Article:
Clay Reynolds writes of a disappearing Texas

By Jeffrey Sartain - Guest Column
Dec. 5, 2017 at 4:06 p.m.

Jeffrey Sartain

Jeffrey Sartain   Contributed Photo by K. Jordan for The Victoria Advocate

Texas author Clay Reynolds will join us Wednesday for the University of Houston-Victoria/American Book Review Reading Series.

Reynolds is the author of 14 books and more than 1,000 stories, articles, screenplays and essays. A Texas native, born and raised in the small town of Quanah, between Dallas and Amarillo, Reynolds teaches at the University of Texas at Dallas.

Reynolds' sense of the distinctiveness of place - a fast-disappearing, small town Texas - is one of the most enduring images that emerges from his fiction. Reynolds, in a 2016 interview in "Lone Star Literary Life," bemoans the urbanization and suburbanization that Texas has undergone during the last 50 years. He argues that the distinctiveness of rural Texas life, independent farming and ranching, and the character of small towns has been almost entirely lost in the expansion of the major cities of Texas. As the suburbs creep ever outwards, leveling everything to the vast sameness of corporate America, Reynolds' work attempts to remind us of what is lost in the age of 24-hour delivery and suburban sprawl.

For almost as long as there has been a formal study of literature, there has been a distinct divide between so-called serious or literary fiction and genre fiction. In writing, as in almost every other form of creative expression, authors participate in traditions. In writing, these loosely predefined types of stories set up an audience's expectations. The classification of types of stories and the expectations that go with them are called genres. Frequently, critics look down on many of the standard genres like science fiction, fantasy, mystery and the Western.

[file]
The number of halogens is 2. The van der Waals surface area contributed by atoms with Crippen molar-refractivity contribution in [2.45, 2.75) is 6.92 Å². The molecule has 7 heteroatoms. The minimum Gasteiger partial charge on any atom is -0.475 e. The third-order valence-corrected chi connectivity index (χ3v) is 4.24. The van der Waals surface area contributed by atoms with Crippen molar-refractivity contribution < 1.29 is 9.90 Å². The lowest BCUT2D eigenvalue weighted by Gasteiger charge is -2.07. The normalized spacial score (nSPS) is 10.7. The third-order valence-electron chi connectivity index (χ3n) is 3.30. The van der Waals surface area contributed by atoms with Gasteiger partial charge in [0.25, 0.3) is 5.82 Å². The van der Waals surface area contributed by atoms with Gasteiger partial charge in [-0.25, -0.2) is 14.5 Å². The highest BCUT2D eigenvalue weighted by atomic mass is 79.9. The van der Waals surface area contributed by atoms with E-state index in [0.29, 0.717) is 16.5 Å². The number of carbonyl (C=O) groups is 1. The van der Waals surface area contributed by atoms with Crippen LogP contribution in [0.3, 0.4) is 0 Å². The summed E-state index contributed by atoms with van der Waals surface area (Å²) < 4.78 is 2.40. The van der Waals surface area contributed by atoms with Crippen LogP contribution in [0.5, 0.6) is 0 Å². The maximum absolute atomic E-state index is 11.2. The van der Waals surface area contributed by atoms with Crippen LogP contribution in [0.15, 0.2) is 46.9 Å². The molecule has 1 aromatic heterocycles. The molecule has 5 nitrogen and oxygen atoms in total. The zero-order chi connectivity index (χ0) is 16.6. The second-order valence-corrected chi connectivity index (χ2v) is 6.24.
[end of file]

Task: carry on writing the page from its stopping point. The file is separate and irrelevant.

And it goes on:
Much of genre fiction, though, holds its head high with any other form of writing. There are stories of the highest quality in every genre. However, a great deal of genre fiction does still get written according to a simplistic formula, designed only to churn out another instance of a tired story. Too often, genre fiction relies on reductive stereotypes. This kind of reductive, stereotypic fiction is the equivalent of the endless miles of strip malls lining the characterless boulevards of suburban sprawl.

But Reynolds' vision works against the stereotypes of the tired, generic Western. He paints a picture of Texas and the West as honestly as he can, relying on deep research and history to inform his writing. By doing so, he avoids the cliches and stereotypes of pulp Westerns. Without the catalog of paper-thin characters provided by stereotypes, works like Reynolds' fiction tell stories worth remembering. They are a single author's vision of place, character and distinctiveness. Like a photograph, a great novel can hold onto a moment, even once that moment has been lost to time forever. In that way, novels and novelists become the chroniclers of an age.

By portraying a Texas that avoids trite portrayals of the West, portraying a place and a people that are at risk of being lost in the march of progress, Reynolds offers a vision that needs to endure. For this substantial vision, he has won numerous accolades and honors, even being nominated for the Pulitzer Prize for his 1992 novel, Franklin's Crossing.

We at the UHV/ABR Reading Series are proud to welcome Clay Reynolds for a free and open public reading at noon Wednesday in UHV's Alcorn Auditorium.

Jeffrey Sartain is an assistant professor of literature at UHV and the managing editor of American Book Review.


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